Trivia night: A great mid-season event idea is to host a trivia night! See how much participants have learned about American culture by using the trivia questions we've prepared. Suggested materials: name tags, sign-in sheet, American culture speech balloon, icebreaker game, cultural bingo, flag frames, American culture trivia.
Movie night: Organizing a movie night is a simple way to integrate more American culture into students' experiences. Check out our suggestions for American movies and TV shows. Suggested materials: name tags, sign-in sheet, American culture speech balloon.
Celebrate an American holiday: Celebrate holidays like the Fourth of July or Thanksgiving to give participants unique insight into American culture. Picnics and potlucks work well for holiday celebrations. Suggested materials: Name tags, sign-in sheet, American culture speech balloon, recipe cards, icebreaker game, cultural Bingo.
Pumpkin carving contest: Print out templates for participants to use and have fun carving pumpkins together. Suggested materials: name tags, sign-in sheet, American culture speech balloon.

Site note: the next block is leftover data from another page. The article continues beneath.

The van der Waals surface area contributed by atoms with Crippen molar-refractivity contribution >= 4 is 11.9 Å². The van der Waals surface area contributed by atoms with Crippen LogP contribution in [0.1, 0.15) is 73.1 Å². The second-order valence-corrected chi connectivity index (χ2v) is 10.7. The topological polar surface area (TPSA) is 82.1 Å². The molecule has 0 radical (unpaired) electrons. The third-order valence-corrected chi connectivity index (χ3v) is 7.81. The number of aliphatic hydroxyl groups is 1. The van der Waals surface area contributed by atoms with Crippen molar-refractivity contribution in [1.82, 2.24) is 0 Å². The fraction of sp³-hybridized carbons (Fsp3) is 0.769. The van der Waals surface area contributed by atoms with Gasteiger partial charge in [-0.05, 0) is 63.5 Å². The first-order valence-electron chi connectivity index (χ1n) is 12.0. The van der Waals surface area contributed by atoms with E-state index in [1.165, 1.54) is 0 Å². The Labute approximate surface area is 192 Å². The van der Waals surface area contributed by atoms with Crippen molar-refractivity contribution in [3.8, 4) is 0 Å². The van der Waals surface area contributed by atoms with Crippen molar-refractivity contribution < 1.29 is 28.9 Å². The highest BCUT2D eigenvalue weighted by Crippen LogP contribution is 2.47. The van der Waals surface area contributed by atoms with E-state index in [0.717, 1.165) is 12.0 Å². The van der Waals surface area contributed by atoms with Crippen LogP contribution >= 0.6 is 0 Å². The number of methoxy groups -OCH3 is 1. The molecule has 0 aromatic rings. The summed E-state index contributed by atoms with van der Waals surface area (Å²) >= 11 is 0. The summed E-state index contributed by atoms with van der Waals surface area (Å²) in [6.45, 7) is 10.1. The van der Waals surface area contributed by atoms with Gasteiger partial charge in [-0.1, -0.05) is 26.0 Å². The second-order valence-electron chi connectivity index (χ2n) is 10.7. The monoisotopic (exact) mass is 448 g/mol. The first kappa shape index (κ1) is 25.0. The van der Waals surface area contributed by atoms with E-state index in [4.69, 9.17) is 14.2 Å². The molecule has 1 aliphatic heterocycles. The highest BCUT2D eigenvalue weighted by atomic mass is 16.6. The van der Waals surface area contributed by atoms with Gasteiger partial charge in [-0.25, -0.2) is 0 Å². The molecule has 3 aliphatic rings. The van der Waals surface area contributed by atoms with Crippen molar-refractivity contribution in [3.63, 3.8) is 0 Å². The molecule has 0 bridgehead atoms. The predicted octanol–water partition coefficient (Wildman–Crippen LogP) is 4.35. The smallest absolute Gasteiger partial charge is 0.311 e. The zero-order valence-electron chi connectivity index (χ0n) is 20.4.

Volunteer event: Get students together for a day or an hour of volunteering! Partner with a local volunteer organization for greater interaction with Americans. Suggested materials: name tags, sign-in sheet, American culture speech balloon.
Explore nature: Go hiking, kayaking or take a nature walk. Suggested materials: name tags, sign-in sheet, American culture speech balloon.
Cultural scavenger hunt: Organize this fun game to help students learn about one another's cultures. Suggested materials: name tags, sign-in sheet, American culture speech balloon.